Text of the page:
Marianne Williamson’s Message Regarding the Overuse of Anti-Depressants Should Be Heard By All Americans

Self-help guru and democratic presidential candidate Marianne Williamson had a break-out moment at the recent CNN Democratic debate when she cut through the mind-numbing discussion about Medicare for All.  In her moment she reminded us that the 2020 presidential election is something completely different than the usual choice between policies and political personalities; instead, it is a battle for the American soul, as consequential perhaps as the 1860 pre-Civil War election of Abraham Lincoln. What has been lost or at least drowned out in the Democratic presidential debates to date is that the target should not be on the Obama Administration’s policies — which on its worst day was far better than the Trump Administration’s best day — but on the current White House incumbent. According to Williamson, Trump poses an existential threat not only to our democratic values, but also America’s moral infrastructure and collective psychic well-being. As Williamson put it at the CNN debate:

If you think any of this wonkiness is going to deal with this dark psychic force of the collectivized hatred that this president is bringing up in this country, then I’m afraid that the Democrats are going to see some very dark days.

The audience responded with thunderous applause to Williamson, who also reminded us that “when we’re talking about health care … we need to realize we have a sickness care, rather than a health care system. We need to be the party talking about why so many of our chemical policies and our food policies and our agricultural policies and our environmental policies and even our economic policies are leading to people getting sick, to begin with.”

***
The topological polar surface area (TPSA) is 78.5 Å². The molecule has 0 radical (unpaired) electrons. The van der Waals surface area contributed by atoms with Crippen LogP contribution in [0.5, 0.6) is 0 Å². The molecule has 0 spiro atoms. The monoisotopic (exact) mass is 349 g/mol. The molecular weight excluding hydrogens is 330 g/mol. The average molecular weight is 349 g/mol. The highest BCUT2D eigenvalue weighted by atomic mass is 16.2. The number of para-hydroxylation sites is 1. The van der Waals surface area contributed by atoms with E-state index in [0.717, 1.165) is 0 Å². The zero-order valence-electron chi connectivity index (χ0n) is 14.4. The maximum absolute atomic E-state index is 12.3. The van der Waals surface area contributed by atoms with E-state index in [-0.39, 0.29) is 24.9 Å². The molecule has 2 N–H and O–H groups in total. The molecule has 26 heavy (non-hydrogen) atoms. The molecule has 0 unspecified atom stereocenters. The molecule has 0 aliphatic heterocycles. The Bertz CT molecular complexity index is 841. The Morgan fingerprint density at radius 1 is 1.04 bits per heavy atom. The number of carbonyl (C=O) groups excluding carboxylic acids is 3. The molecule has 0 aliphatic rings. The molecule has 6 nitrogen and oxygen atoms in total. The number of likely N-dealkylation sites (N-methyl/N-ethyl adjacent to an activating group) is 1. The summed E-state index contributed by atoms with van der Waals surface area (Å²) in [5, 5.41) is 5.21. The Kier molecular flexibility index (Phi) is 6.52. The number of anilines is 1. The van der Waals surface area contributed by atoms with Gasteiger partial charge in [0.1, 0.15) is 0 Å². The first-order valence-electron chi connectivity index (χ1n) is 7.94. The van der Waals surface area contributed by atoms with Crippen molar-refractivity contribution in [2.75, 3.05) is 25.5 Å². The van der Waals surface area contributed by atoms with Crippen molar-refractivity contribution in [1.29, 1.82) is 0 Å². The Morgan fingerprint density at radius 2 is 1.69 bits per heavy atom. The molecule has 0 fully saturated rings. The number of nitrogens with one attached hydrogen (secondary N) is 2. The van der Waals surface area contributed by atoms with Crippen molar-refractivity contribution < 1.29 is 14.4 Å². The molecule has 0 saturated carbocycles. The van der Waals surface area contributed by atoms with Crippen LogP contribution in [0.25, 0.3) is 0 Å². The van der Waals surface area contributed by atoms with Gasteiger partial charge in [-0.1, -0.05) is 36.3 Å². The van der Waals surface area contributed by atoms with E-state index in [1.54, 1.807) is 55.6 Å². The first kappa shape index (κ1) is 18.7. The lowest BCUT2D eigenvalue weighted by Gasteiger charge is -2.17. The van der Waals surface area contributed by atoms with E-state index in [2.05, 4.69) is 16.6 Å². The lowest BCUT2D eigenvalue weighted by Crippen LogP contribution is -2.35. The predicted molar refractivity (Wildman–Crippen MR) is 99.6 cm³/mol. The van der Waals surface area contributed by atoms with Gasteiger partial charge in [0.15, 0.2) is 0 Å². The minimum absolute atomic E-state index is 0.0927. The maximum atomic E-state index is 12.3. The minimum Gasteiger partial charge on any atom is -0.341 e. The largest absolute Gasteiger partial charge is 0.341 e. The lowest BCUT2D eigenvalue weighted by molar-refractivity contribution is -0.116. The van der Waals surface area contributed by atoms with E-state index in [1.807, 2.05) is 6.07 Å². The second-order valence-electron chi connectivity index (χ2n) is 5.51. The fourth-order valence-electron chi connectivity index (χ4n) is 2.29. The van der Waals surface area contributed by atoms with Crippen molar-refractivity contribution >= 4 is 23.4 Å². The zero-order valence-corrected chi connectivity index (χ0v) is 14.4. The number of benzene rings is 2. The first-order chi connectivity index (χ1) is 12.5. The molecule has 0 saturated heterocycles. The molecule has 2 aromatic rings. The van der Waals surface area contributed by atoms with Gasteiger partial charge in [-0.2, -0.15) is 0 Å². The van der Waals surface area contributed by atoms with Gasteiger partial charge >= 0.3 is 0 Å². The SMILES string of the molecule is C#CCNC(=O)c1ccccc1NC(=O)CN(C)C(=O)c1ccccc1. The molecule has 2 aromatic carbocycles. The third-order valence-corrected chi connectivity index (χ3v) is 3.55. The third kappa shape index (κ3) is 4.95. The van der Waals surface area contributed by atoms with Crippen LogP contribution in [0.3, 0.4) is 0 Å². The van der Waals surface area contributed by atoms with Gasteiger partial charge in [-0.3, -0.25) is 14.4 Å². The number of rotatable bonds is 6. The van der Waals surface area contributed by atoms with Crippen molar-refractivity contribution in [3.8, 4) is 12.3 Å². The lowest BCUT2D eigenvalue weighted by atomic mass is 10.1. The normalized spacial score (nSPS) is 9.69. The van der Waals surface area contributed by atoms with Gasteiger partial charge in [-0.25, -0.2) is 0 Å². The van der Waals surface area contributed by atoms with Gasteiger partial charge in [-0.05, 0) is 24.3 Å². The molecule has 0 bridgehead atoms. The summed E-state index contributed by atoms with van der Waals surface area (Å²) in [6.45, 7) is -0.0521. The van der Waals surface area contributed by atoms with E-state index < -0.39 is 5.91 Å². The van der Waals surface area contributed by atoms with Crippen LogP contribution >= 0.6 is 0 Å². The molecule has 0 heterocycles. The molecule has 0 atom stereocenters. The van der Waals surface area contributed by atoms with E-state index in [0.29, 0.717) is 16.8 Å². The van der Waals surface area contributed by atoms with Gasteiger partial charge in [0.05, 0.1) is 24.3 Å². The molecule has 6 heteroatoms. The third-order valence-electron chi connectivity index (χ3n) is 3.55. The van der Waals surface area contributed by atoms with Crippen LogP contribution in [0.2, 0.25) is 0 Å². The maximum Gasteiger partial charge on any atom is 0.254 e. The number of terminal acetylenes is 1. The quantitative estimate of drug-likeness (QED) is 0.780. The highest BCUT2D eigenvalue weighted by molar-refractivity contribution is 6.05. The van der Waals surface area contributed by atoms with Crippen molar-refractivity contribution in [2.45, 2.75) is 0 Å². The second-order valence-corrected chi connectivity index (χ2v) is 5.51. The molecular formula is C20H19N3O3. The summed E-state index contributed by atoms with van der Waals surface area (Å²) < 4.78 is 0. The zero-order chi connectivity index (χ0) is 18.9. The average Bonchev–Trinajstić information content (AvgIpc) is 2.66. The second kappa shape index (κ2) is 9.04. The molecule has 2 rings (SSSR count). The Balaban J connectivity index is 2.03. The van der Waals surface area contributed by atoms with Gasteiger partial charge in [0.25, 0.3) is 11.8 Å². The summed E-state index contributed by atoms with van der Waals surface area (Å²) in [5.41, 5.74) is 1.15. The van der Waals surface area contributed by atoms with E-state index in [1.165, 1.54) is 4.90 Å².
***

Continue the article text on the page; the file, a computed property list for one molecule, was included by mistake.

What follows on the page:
Following the debate, the internet practically exploded with viewer interest in Williamson and her views. Google trends showed that she appeared in the most searches after the debate in 49 of the 50 states. This increased interest immediately led to a mad scramble by mainstream journalists and opinion writers to try to drive a stake through the heart of Williamson’s quixotic campaign before it gained any more traction. Articles such as that by Brian Boyle of the LA Times predicting that “we’re all probably doomed” if Williamson were to succeed in her quest to drive Trump’s “dark psychic forces” from the White House.